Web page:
While our Indian culture preaches that the one who teaches and guides us — our guru should be revered even before God, the current political scenario in the country exposes how poorly the veteran leaders in the BJP have been treated.
Congress chief Rahul Gandhi recently accused PM Modi of humiliating his guru Lal Krishna Advani by denying the BJP veteran a Lok Sabha ticket.
Rahul had said, “Narendra Modi ji Hindu dharam ki baat karte hain. Hindu dharam mein sabse zaruri cheez guru hota hai. Advani ji Narendra Modi ke guru hain. Advani ji ki haalat dekhi hai aapne? Advani ji ko stage se laat maarke uthar diya gaya hai.”
Other veteran leaders of the BJP like Murli Manohar Joshi, Yashwant Sinha and the likes have been sidelined too.
However, it’s not just Narender Modi. Even the Congress Party, headed by Sonia Gandhi, treated the stalwarts like P.V. Narasimha Rao, Sitaram Kesari, Natwar Singh, among others very shabbily.
Back in 1997, when Sitaram Kesri was the Congress President and the general elections were approaching, Sonia Gandhi initially resisted all pressure from Congress members to join the party. However, in the winter of 1997, she suddenly announced that she would campaign for the Congress party in the Lok Sabha elections of March 1998. Then, though the 82-year-old Kesri wanted to remain in the helm, — he did find some support from other senior Congress politicians — Sonia’s coterie made sure he was ousted. In a dramatic turn of events, the Congress Working Committee then passed a resolution on March 14, 1998 asking Sitaram Kesri to step down as the party president.
Former Prime Minister P.V. Narasimha Rao, after his government was voted out in 1996, was completly sidelined. Even after his death, they denied a memorial for him in Delhi.
Talking about Rahul’s comment on Modi, Sanjaya Baru, author of the controversial book The Accidental Prime Minister, says, “It is amusing to see Rahul mock the BJP bidding goodbye to old leaders given how the Congress treated P.V. Narasimha Rao.” What is noteworthy here is that apart from Sonia Gandhi, there is hardly any senior Congress leader who is revered by the party members today.
“The power game has become more ruthless over the years and has shifted from the guru to the chela. There was a time when Eklavya gave up his right thumb and thereby his archery for his guru Dronacharya though he was by far his best student. A student he had spurned. Just because Drona-charya did not want him to be better than Arjuna who was his favourite. However, today, it is the opposite. Gurus are not revered. They are ignored, backstabbed and forgotten when convenient because the power has shifted to the shishya. The age of ageism has taken over and the youth call the shots. 35 per cent of India is very young,” argues media personality and politician Pritish Nandy, adding, “The finest talent in politics lies in an age group that is being gradually marginalised. How can Yashwant Sinha be retired off? He is one of the brightest minds in Indian politics. How can Advani be so unceremoniously dumped just because he has crossed a certain age? This is nonsense and this is wrong. And who are these people being replaced with? Not the youth, but people barely five or seven years younger. This is low politics, not an effort to bring younger people into the game. The BJP Chief Minister of Tripura is a wonderful example of how ridiculous youth can look in positions of power.”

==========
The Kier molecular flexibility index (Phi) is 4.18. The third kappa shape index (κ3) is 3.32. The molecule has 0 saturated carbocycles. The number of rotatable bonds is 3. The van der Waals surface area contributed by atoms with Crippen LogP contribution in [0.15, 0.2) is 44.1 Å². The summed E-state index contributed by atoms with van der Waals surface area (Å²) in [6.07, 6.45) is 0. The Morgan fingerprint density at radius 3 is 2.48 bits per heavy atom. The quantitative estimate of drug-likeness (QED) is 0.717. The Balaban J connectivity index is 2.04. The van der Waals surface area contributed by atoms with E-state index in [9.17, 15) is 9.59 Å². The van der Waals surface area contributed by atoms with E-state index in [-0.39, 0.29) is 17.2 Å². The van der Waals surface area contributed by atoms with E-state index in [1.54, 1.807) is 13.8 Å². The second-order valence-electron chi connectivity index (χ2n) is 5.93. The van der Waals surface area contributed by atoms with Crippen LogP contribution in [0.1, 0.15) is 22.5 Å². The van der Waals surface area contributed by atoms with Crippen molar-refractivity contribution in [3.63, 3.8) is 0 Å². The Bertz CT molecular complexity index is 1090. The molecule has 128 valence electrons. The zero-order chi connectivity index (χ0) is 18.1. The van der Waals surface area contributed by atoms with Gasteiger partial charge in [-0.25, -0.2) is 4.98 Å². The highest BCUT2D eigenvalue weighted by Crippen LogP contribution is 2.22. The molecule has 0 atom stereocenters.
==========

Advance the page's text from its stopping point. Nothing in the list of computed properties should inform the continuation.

Another tale of (alleged) betrayal that will never be forgotten in India’s political history is of Chandrababu Naidu betraying and backstabbing his father-in-law N.T. Rama Rao (NTR). “Playing dirty politics to gain power is not just true in the field of politics. Many business personalities have also been backstabbed by their own kith and kin to take over the company. In fact, one can find many such cases in history,” explains well-known sociologist Rukmini Rao as she adds, “When it comes to politics, however, you want to be remembered as a winner and you are ready to do whatever it takes to win. There aren’t too many ethics at play nor is there much room for emotions.”
However, while one might argue that it is necessary for political parties to respect their senior leaders, is it not true that the older generation should also know when to step down and make way for the young leaders in the party? “It is sad that so many choose not to pass the baton on and insist on hanging on. Advani should have retired from public life when he failed to defeat Manmohan Singh in 2009, just as Dr Singh should have retired when his writ stopped running in UPA-2. Knowing when to go is an important character of a leader,” argues Baru.